Representation and Reality in Museum Building: A Case Study of the El Paso Museum of History
In June 2007 the new El Paso Museum of History opened its doors to the public. Over two years of development and planning had taken place and inclusiveness was expected. Instead, collections reflect the history of the region through a colonial, male-dominated lens. Women are stereotyped, indigenous people are represented by tokens of their culture, and the contributions of African Americans are downplayed. Adhering to the storyline of colonialism, the largest and most prominent exhibit is a replica of a mission façade. Next to this façade, children can build a mini-mission with wooden blocks, re-enacting the forced indigenous labor upon which the Spaniards relied. In this way, children unknowingly participate in a historically traumatic period, reifying the colonial subtext of the exhibit and the public “art” in El Paso.
These limitations are not only damaging to the local communities presumed to be represented, but also to tourists who get only a smattering of both the uniqueness and richness of our common past and heritage.
This paper will explore not only the many missed museum opportunities to address diversity and multiculturalism, but will provide concrete policy recommendations and suggestions for museums in the areas of planning, staffing, exhibit development, and fundraising.
||Indigenous, El Paso, Mexico, Border, Spain, Inclusive Museum, Diverse, Representation, Colonialism, Representation, Plurality
International Journal of the Inclusive Museum, Volume 1, Issue 4, pp.87-94.
Article: Print (Spiral Bound).
Article: Electronic (PDF File; 797.550KB).
Director, African American Studies Program and Associate Professor, Department of History, University of Texas at El Paso, El Paso, TX, USA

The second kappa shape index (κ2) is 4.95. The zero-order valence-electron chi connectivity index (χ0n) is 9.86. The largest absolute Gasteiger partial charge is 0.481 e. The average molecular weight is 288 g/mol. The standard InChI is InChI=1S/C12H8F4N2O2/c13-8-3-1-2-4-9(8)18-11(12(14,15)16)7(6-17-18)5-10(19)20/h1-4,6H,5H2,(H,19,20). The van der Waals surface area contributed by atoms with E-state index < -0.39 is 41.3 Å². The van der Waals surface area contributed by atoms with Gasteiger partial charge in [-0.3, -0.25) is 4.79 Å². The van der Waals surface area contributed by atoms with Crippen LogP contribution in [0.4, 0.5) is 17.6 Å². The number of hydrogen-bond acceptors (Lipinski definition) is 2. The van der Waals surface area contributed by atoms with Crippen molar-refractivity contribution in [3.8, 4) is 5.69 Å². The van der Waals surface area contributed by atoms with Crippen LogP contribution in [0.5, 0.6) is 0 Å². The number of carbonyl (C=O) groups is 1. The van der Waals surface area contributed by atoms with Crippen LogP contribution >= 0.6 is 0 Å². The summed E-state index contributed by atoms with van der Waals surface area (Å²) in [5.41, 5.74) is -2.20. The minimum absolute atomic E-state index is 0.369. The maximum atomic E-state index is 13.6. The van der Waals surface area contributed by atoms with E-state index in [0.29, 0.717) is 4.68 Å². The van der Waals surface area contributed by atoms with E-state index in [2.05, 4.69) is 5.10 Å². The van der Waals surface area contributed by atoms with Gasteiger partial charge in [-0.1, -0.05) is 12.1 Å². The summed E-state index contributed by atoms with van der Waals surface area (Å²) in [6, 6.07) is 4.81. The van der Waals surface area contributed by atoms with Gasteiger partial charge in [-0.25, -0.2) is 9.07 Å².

Dr. Maceo Crenshaw Dailey, Jr. is the director of the African American Studies Program and Associate Professor in the Department of History at the University of Texas at El Paso. He has taught at Smith College, Boston College, Spelman College, Morehouse College, Howard University and New York University. He co-edited Wheresoever My People Chance To Dwell with Kristine Navarro and Tuneful Tales with Ruthe Winegarten. He has published in journals such as The Atlanta History Journal, Harvard Business History Review, Review of Black Political Economy, and Sage. Dr. Dailey is writing a biography of Emmett Jay Scott, amanuensis to the famed American leader Booker T. Washington.
Dr. Dailey has over 20 years of museum experience. He has served on the boards of the Apex Museum, Hammonds House Museum, Bob Bullock Texas Museum and was two-time chair of Humanities Texas. He has been a consultant to the Atlanta History Center and the Smithsonian Museum. Currently he is the on the advisory board of the El Paso Museum of Art. Dr. Dailey has been named to Who’s Who Among American Teachers, Who’s Who In The East, Who’s Who In America, and Who’s Who In The World.
Diversity and Programming Consultant, El Paso, TX, USA
Jessica Suzette Santascoy holds an MA in Media Studies from The New School for Social Research in New York City and has taught at The New School’s Eugene Lang College in the Cultural Studies Department. As the Director of Education at the El Paso Museum of History, she implemented 20 public programs in 5 hours for under $12,000, recruited over 50 volunteers within three months, and designed a diversity and heritage series. She has taught art and movement to children in museum settings, including the Guggenheim Museum in New York City. She has created numerous programs including a post 9/11 re-employment program in New York City, a transitional educational initiative at the community college level, and an interactive museum tour that meets state educational standards. She designs programs using multi-media and directs video and sound pieces. Ms. Santascoy has experience with underserved at-risk populations including communities in the Bronx, Brooklyn and El Paso’s public housing recipients. Ms. Santascoy has experience teaching people from all over the world, from the first grade through university level.
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